City of Milpitas filed a lawsuit against City of San Jose last week for "critical errors" in the environmental impact report related to odor impacts governing the planned expansion of Newby Island Landfill and Resource Recovery Park on the Milpitas-San Jose border.
Filed in Santa Clara County Superior Court Sept. 27, the lawsuit follows San Jose City Council's denial of Milpitas' appeal in August to thwart plans to raise the height of Newby Island Landfill by about 95 feet.
On Aug. 14, the San Jose City Council voted to uphold San Jose Planning Commission's prior certification of the expansion's final environmental impact report and its conformance with the California Environmental Quality Act for the facility at 1601 Dixon Landing Road in San Jose.
The dump expansion will allow the landfill, operated by Republic Services of Santa Clara County to increase the permitted top elevation from 150 feet above mean sea level to 245 feet above mean sea level, and allows an increase in the capacity by 15.12 million cubic yards.
San Jose's plans also sought permission to relocate various garbage-related activities where and how it could receive, store, process and compost odor-causing food waste and other organic materials and manage leachate.
With the council approval, the Newby Island Landfill will be allowed to operate through approximately 2030.
"The draft EIR gave very little attention to the massive increase in odors that would emanate from the landfill, composting and recycling operations at Newby Island if the proposed changes were implemented," a Milpitas City Attorney's Office written statement released Sept. 27 reads. "Remarkably, the report falsely claimed that odors currently emanating from the Newby Island Sanitary Landfill are insignificant and that the odor impact from the huge expansion and change of planned operations would go unnoticed by the community."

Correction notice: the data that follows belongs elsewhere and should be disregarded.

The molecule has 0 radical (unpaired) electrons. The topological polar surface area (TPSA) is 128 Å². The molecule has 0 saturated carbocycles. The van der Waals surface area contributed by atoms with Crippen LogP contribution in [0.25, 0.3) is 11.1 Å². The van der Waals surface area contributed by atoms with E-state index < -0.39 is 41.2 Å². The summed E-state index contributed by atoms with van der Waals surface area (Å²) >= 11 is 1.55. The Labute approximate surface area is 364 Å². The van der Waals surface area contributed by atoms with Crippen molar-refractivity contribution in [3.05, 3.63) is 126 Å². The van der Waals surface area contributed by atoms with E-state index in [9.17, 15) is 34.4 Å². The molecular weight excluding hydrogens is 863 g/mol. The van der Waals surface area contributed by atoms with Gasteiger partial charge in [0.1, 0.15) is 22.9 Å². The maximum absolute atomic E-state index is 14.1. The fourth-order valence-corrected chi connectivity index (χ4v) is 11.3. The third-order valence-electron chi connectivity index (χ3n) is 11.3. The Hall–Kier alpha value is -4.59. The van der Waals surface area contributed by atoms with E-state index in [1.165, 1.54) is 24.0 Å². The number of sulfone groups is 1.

With no apparent agreement with Republic in place regarding odor mitigation measures, Milpitas officials say they had "no choice but to file a lawsuit to seek a court order forcing San Jose to redo the EIR and give serious consideration" to the odor issues.
Milpitas City Manager Tom Williams said the city regrets taking legal action.
"We tried to negotiate reasonable mitigation terms with the landfill operator, but could not get them to commit to any concrete odor reducing measures," Williams said. "With more time perhaps terms could have been agreed upon, but San Jose and Republic decided to go forward with approvals this summer and that left Milpitas with little choice but to sue. We do not take such action lightly."
City of San Jose will be required to file a response to Milpitas' lawsuit within 30 days.
Richard Doyle, San Jose's city attorney, could not be reached for comment about Milpitas' lawsuit.
Milpitas' latest legal action adds to existing litigation against San Jose and the Newby Island Landfill. In recent months, the landfill has become the target of a class action lawsuit over residents' complaints about odors allegedly emanating from the dump.
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